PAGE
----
As reported elsewhere in the guide this millennium started in 2001, not in 2000. The First Century AD started with the year 1, remember.
This in turn was largely due to the Roman numerals popular at the time lacking a zero, which is another story entirely.
Bugs were real creepy crawlies that fried themselves in the Vacuum tube valve-based computers of Grace Hopper's era. Back then Peter Pobgee was at the NPL trying to make reliable memories with ripples in mercury delay line troughs before moving on to cylinder and drum magnetics.
No, the non-Millennium thing was anticipated even in its inception, as you will hear.
Back in the 1970s, microcomputer "clocks" were usually electrical ticks that naggled a microchip's clock input pin to make the machinery inside whirr satisfactorily. Think of it as turning the handle on a mechanical toy.
Synchronous logic worked best with 2-phase clocks whereas ripple logic pretty well guaranteed that it would glitch. If you wanted to tell the time, you used a wristwatch that was probably dumb analogue and had to be wound. Well, that's all I could afford then on an engineer's wage with two kids and a mortgage.
However one company made an alarm clock chip that could be read (sort of) by a computer. I forget the details, it's a long time ago, but the problem was that this thing would fling the data out without a pause, and this frequently tripped up the computer reading it. After all it was just a variant on an alarm clock chip.
This company was National Semiconductor Corporation of Santa Clara, California, and their applications engineers became aware that the world was getting very interested in these "Real Time Clocks" for computers.
It seems obvious now, but in pre-IBM PC days computers were (mostly) mainframes or toys. Mainframes were big, and needed only one 'real time clock' per umpteen users, so no chip demand there. And toys didn't need a wristwatch, did they?
However (as we know) a palpable demand did exist, and in the way of corporations, the mighty NSC set to designing not one but two RTCs. One in California for the embryonic computer market, and one in Greenock, Scotland for the 1980s European smart TV market (Que?). This caused some friendly rivalry. Remember, this is in the days before desktop CAD so it was all hand-designed and hand laid out with tools that Leonardo would recognise.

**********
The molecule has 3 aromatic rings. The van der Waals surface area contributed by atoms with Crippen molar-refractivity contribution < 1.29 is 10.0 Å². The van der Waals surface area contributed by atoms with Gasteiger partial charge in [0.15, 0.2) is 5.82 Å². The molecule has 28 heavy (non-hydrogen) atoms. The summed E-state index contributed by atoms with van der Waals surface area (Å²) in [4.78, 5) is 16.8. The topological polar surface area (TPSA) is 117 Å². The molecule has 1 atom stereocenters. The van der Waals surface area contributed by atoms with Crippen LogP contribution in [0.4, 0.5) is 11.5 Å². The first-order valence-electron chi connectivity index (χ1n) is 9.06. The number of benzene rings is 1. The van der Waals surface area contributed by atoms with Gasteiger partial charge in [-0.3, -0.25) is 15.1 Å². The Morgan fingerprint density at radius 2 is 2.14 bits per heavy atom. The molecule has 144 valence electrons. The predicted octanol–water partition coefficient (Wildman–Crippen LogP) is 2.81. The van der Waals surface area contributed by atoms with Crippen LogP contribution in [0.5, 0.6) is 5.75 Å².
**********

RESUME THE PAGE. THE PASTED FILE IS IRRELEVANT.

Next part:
For completeness their part numbers were MM58174 (Scotland) and MM58167 (Santa Clara). As if you cared.
A downy-bearded lad with a young family was in a meeting where the Santa Clara design team put their proposed approach to the assembled application engineers. The year was probably 1978, and the registers in which the date and time appeared were discussed, including the fateful register that held the Year number. It was agreed (not without some laughter) that two digits was fine, since there were twenty two years before it became a problem. Ah, youth.
In context, most of the silicon chip makers were not much more than five years in the big time, and besides, in 22 years this thing would be bound to be replaced, wouldn't it? Big grins all round.
Besides, any fool could trap for year rollover in software.....
Well, the Scots were out first with their simple but functional 58174, and Santa Clara followed on with their all-singing 58167 that was nonetheless kept as lean as possible to reduce size, improve yield and maximise profit. No space therefore for an unnecessary extra year digit......
This Californian 58167 was (wisely) chosen by IBM for the first PC, and as a consequence of its success was perpetuated for all time in endless chip revisions and (eventually) in the 'Jungle' PC chips.
Over subsequent years these jungles gradually reduced the many chips in an IBM-derived PC to a mere handful.
Warts and all, the 58167 registers are likely still in there somewhere, because todays PCs are direct lineal descendants of the original, spavined 8088-based PC thing.
So it's not a bug, people. It's a _design_feature_!
And besides, any fool would have trapped the year rollover in software design. Many did, and their software ran smoothly.
So what about the next millennium?
That's too far away to worry about, isn't it?